Net Metering, Aggregation, Energy Storage and Interconnection F.A.Q.s
Click on the link below to visit the portal.
Choptank Electric's Generation & Net Metering Interconnection portal
- If you already have a PowerClerk account, log in to process a net-metering application, track the status, view documents, and more.
- If you do not have an account, please click the “Register a new account” link and follow the instructions. You will need to have a valid email address to sign up.
Interconnected generating equipment utilizing inverters must be compliant with IEEE 1547 and UL 1741. All interconnected generating equipment must automatically and immediately cease interconnection with Choptank upon and during power interruption or outage.
By signing the application, the member certifies that the installed generating equipment meets the preceding requirements and any other electrical/building code requirements by the Authority Having Jurisdiction. If installation of generating equipment requires electric service disconnect, an electrical inspection will be required prior to service being restored.
Are you a member who takes advantage of Net Metering? Click on the Net Metering Bill Explainer to learn more.
Restricted Areas to additional generation.
Some areas of the distribution system have more generation than can be offset by current existing load. Choptank is unable to accept additional generation in these areas.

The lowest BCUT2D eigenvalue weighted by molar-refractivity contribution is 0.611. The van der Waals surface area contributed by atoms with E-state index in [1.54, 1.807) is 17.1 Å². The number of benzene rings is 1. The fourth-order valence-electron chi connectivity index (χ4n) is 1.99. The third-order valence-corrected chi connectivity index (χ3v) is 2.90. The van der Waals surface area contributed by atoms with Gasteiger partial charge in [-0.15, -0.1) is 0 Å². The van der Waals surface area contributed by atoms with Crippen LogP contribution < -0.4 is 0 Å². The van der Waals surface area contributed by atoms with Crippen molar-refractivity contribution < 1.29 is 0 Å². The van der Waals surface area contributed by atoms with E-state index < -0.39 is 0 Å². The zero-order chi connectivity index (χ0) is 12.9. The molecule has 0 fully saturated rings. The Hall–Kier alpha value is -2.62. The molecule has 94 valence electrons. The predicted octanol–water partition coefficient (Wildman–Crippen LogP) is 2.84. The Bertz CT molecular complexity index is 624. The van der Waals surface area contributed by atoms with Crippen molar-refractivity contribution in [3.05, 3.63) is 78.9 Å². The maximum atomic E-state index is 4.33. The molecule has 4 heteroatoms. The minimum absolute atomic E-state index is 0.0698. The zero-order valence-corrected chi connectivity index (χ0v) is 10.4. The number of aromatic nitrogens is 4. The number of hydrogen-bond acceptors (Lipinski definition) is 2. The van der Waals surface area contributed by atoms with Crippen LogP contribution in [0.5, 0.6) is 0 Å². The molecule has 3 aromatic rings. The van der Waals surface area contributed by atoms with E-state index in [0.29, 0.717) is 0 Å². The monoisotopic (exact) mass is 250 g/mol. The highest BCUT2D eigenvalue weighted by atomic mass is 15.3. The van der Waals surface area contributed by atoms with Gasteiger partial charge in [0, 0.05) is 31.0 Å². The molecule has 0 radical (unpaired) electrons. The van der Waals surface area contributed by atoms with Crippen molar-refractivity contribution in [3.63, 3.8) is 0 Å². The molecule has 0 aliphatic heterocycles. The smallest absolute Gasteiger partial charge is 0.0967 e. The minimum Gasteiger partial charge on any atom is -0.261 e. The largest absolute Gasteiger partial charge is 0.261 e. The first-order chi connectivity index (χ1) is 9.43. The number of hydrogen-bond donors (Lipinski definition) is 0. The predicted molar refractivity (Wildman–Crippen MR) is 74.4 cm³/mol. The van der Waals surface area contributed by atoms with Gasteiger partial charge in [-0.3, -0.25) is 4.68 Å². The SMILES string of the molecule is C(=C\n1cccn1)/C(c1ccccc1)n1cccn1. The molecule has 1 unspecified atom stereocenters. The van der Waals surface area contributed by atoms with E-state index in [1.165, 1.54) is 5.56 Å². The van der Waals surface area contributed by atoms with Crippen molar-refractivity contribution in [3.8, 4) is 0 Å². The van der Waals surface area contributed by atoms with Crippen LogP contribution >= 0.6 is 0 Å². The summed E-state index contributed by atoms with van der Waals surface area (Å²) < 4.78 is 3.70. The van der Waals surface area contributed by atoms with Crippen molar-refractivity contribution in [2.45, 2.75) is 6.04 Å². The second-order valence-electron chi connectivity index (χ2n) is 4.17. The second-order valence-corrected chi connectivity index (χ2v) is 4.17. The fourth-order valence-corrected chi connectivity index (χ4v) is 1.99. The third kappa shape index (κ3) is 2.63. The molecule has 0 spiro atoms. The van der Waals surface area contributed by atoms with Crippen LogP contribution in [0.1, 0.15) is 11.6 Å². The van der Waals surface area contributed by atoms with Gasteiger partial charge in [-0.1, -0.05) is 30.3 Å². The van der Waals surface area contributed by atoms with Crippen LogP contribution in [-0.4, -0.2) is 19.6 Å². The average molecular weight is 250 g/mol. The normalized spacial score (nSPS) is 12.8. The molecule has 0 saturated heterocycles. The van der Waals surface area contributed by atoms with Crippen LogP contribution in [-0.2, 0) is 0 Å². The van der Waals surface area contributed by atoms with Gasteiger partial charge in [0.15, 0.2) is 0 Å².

🟨 Limited to Level 1 applications.
🟧 Limited to 100 kW or less applications.
🟥 Closed to additional generation.
This map is for reference and might not be exact. For details about whether you are included in these restrictions, please call our Member Service Center at 1-877-892-0001.
Generation Interconnections over 500Kw
Net (energy) metering (NEM) is a crediting process which allows Cooperative members who have installed qualified renewable energy generation systems (REGS) to receive credit for any electrical energy they export to the power grid. While NEM is a billing process, there is a generation interconnect process, discussed later, involved as well.
Solar, wind, biomass, fuel cell, closed conduit hydro, or micro combined heat and power (CHP) up to 30 KW capacity. Biomass has a complicated definition but basically is non-hazardous renewable organic waste byproducts from agriculture, animal and forest industries or vegetation harvested specifically for biomass energy conversion. See Public Utilities Article, Maryland Code Annotated, §7-701
Any Cooperative member who owns or operates, leases and operates or has contracted with a third party to own or operate a qualified renewable energy generation system which is located on the member’s premises or contiguous property.
For participating in net metering itself, no. However, depending on the size and type of the REGS, there may be charges involved in installing or upgrading necessary equipment to facilitate the interconnect of the generation itself. The estimated cost for the equipment is determined as part of the generation interconnect process. See “What is Choptank’s process for approving generation interconnects?” under the Interconnection Application tab.